Saanvi wiped a dirt-laden arm across her forehead to prevent the drops of sweat, pooling there and having an impromptu party, from entering her eyes. The sun blazed above her, and the heat was palpable enough to cut with a knife. The dirt and dust did nothing to help, lying in thick layers, not only on the tools and equipment lying around but upon her too, like an ochre veil.
She lowered her hand and looked with distaste at the muddy furrows etched in them, overlying the ugly scars, gifts from her husband Akshay, that crisscrossed the wheatish skin above her wrist. They reminded her of the tiny lines running towards a river on a map, of the kind she had frantically consulted before landing here. She had no idea where Gobekli Tepe or Anatolia was when she first heard of them. She had faint remembrances of the site belonging to Turkey.
It was her luck that she could accompany the team departing to examine the newly famous archaeological site of Gobekli Tepe, touted as the cradle of civilization, the first temple established ever. Her senior had contracted the flu at the last moment, and the director was not to let go of a paid seat unoccupied. She had jumped at the chance and had ended up here. It had been almost a fortnight of scrabbling in the dirt, her knees scabbed, fingernails thick with brown clay, and soiled hair mussed into a tangled mess. Yet she was happy.
"Tu meri zindagi hai…"
The ringtone shattered the quiet of the excavation site along with her equanimity. She put the offending device to her ears with shivering fingers and looked around furtively to see if the others had noticed. She was relieved to find that everyone had been subdued into a stupor in the afternoon heat and continued with whatever they were working on. Only Ahmet, the leader of one of the Turkish groups working on the site next to them, looked at her, concerned. She smiled at him to show she was fine and walked some distance away.
The shrill voice of her husband blared at her from the phone. The long-distance wasn't enough to dilute the venom of his words.
"You whore! Cavorting with dirt-loving bastards while I sit here alone. Why do you get to eat exotic delicacies when I have to make do with dal-khichdi? Thirteen days… How long can I eat food from outside? When are you coming back, you characterless woman?"
Her voice deserted her, as it always did whenever Akshay screamed at her. Was it the screaming or all the insults? She listened as he continued in the same breath for a few more minutes.
"Nothing there in the house for cooking a decent meal. Not even an extra packet of tea, and you think you are qualified for excavations of foreign sites!! Come back, and I'll carry out excavations on your ugly body.!"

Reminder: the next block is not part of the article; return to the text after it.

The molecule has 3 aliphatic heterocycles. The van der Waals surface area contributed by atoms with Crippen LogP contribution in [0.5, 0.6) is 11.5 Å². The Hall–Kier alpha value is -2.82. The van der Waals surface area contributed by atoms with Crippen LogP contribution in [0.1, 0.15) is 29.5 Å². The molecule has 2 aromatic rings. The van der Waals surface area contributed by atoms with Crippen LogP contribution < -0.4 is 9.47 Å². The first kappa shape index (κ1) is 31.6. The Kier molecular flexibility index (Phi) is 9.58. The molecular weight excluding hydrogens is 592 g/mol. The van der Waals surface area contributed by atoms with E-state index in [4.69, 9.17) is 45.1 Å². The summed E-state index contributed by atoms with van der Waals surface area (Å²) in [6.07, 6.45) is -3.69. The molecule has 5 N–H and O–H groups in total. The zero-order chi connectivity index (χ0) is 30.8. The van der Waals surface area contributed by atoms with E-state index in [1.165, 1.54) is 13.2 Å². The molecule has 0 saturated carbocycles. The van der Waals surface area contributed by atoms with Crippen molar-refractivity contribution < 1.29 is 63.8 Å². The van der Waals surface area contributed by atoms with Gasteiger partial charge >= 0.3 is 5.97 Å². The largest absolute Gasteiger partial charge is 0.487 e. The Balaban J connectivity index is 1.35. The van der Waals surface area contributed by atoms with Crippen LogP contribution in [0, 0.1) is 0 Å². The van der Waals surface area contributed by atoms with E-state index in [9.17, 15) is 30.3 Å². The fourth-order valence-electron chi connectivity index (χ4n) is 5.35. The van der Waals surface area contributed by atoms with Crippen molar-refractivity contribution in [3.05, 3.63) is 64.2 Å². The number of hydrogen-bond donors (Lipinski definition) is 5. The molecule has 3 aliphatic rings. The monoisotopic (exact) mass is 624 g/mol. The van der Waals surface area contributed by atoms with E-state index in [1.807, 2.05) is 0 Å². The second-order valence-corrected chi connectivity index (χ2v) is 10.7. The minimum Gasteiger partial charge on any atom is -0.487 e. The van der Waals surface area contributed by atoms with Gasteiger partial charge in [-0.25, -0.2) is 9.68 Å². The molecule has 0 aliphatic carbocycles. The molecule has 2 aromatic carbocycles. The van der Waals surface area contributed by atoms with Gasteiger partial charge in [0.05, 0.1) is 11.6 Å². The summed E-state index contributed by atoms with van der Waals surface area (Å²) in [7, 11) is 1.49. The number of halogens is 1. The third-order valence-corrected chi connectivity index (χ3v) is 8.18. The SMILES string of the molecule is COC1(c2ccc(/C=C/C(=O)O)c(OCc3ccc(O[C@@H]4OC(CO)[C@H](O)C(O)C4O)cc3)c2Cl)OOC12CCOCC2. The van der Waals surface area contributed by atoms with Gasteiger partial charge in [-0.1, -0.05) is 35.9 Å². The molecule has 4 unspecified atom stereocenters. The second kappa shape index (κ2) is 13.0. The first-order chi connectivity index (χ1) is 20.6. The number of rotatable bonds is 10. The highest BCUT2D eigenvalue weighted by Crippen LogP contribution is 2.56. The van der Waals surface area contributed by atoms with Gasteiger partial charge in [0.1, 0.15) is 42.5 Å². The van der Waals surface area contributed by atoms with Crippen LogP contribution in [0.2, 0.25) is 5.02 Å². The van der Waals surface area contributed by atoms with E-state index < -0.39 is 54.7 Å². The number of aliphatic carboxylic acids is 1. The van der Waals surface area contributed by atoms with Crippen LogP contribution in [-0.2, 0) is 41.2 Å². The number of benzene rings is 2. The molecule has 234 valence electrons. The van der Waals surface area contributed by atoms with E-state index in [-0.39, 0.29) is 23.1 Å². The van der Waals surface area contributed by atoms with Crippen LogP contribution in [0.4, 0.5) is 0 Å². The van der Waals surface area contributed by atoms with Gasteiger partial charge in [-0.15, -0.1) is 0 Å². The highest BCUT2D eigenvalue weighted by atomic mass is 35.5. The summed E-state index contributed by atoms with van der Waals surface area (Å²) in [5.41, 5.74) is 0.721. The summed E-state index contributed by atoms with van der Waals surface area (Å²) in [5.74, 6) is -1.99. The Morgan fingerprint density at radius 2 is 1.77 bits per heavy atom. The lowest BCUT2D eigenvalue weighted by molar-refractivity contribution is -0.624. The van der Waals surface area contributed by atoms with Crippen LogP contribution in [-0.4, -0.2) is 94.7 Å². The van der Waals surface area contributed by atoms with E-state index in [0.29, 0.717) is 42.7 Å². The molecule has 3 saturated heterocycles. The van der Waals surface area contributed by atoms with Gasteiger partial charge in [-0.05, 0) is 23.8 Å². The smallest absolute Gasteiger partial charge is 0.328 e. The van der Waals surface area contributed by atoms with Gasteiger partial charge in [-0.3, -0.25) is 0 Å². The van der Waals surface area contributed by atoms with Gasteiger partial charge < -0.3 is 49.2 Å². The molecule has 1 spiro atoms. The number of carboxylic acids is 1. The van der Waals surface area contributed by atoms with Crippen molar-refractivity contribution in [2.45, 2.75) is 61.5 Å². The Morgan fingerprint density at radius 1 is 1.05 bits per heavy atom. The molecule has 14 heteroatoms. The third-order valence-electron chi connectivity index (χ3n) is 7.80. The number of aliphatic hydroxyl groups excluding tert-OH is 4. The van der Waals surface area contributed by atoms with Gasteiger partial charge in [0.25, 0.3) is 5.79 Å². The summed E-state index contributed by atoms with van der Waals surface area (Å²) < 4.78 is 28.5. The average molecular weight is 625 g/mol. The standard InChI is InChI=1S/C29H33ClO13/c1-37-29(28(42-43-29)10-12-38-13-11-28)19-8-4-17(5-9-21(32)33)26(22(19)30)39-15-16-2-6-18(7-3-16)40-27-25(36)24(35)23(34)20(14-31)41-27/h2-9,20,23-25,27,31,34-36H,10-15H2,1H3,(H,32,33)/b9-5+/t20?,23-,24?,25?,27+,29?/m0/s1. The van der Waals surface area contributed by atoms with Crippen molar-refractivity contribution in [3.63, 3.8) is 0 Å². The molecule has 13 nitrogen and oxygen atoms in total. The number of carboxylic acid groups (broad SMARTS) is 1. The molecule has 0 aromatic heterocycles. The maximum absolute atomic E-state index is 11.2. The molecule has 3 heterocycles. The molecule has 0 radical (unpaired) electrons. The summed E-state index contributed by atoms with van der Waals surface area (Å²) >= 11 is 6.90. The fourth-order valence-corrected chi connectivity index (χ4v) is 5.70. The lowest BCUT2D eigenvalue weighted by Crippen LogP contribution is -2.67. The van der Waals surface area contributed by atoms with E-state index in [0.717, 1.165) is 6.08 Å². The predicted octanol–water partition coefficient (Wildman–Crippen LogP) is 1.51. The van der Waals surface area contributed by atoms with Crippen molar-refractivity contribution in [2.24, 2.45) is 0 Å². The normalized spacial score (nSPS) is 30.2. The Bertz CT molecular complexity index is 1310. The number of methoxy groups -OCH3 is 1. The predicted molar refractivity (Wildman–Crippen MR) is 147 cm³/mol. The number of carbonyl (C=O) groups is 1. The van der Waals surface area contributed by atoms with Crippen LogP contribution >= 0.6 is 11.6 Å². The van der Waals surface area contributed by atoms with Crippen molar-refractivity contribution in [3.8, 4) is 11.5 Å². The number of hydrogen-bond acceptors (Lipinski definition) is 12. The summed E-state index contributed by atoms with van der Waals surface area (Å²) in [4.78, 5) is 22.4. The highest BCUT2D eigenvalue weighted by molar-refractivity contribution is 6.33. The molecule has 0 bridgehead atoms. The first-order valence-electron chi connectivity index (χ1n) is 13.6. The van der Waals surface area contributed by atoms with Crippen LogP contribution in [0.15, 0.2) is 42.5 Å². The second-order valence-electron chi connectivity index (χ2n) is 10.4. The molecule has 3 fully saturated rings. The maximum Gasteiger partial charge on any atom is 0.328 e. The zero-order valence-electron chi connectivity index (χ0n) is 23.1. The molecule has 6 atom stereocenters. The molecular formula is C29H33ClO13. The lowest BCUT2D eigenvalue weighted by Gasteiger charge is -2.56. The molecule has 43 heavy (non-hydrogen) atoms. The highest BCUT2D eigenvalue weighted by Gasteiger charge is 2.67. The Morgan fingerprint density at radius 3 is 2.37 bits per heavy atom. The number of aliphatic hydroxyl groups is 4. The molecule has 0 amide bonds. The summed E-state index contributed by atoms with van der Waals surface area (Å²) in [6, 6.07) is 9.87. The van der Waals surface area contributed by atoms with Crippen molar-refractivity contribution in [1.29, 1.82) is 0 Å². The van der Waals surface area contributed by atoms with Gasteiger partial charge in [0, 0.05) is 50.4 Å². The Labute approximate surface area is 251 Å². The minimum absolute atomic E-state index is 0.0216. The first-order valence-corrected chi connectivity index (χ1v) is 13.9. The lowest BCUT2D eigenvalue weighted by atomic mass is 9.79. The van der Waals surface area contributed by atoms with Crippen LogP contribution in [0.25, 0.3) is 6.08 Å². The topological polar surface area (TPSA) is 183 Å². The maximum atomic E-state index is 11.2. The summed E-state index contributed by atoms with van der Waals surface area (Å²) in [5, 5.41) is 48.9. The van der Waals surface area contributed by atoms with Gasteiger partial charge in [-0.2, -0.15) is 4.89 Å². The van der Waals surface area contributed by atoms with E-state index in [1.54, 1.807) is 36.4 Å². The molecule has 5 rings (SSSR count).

She told him where he could find the spare grocery items and disconnected the call, feeling disconcerted. She took a few deep breaths to calm herself and gazed at the site stretching before her, the limestone pillars carved out of the mountainside and various sections supported with steel wires and canvas canopies. More mountains stood like silent sentries in the distance. Even the grass lay unmoving, undisturbed by the absence of any breeze.
As she turned back to go to the dig, she spied a goat kid running into one of the recently excavated caves, followed by a little girl. She shouted to let the girl know it wasn't safe, but she disappeared into the gaping maw as if she hadn't ever been there.
Exasperated, she hurried towards the cave's mouth. As she entered, a few stones dislodged from the mountain, disturbed by the unexpected movement.
That foolish little girl. This place will crash to the ground with only a few excited jumps of the kid.
It was not difficult to find them. They had kicked up a dust storm in the few minutes they had been inside and loosened more than a few rocks. She quickly herded them outside and found a plump middle-aged woman standing there, wearing a dark red loose-flowing gown woven with geometrical designs. The corner of her eyes crinkled in the heat, and a frown sat on her face dripping with disapproval. The girl squealed and hid behind Saanvi.
"I… she had gone in… it was not safe…" she stammered as she handed the girl over, having no idea if the woman even understood her. The woman took the girl's hand and walked away, the goat kid happily sauntering in their wake.
Strange woman. Not even a word of thanks. Well, at least there was no tragedy.
She went back to work.
The sunset over the distant mountains painted the skies in shades of tangerine, lavender, scarlet, and rust. It would be their last day here. Their team and the Turkish team were going for a stroll in the nearby settlement. She decided to join them. No use letting Akshay’s words rile her up.
They had dinner at a small cafe, sitting outside on quaint woven mattresses. Everyone enjoyed the kebabs, lentil soups, and the baklava ordered by Ahmet and broke up to shop for souvenirs.
She chose to wander alone through the little village square, gawking at the displays of beaded necklaces, blue carved tiles, and the amulets with the 'nazar' symbol that promised to avert the evil eye in the shops. However, she could feel Ahmet’s eyes following her. She felt out of sorts with the attention and never realized when she drifted away from the square. She ended up in a dingy lane, dark and narrow, where she found the same little girl standing by her side, smiling.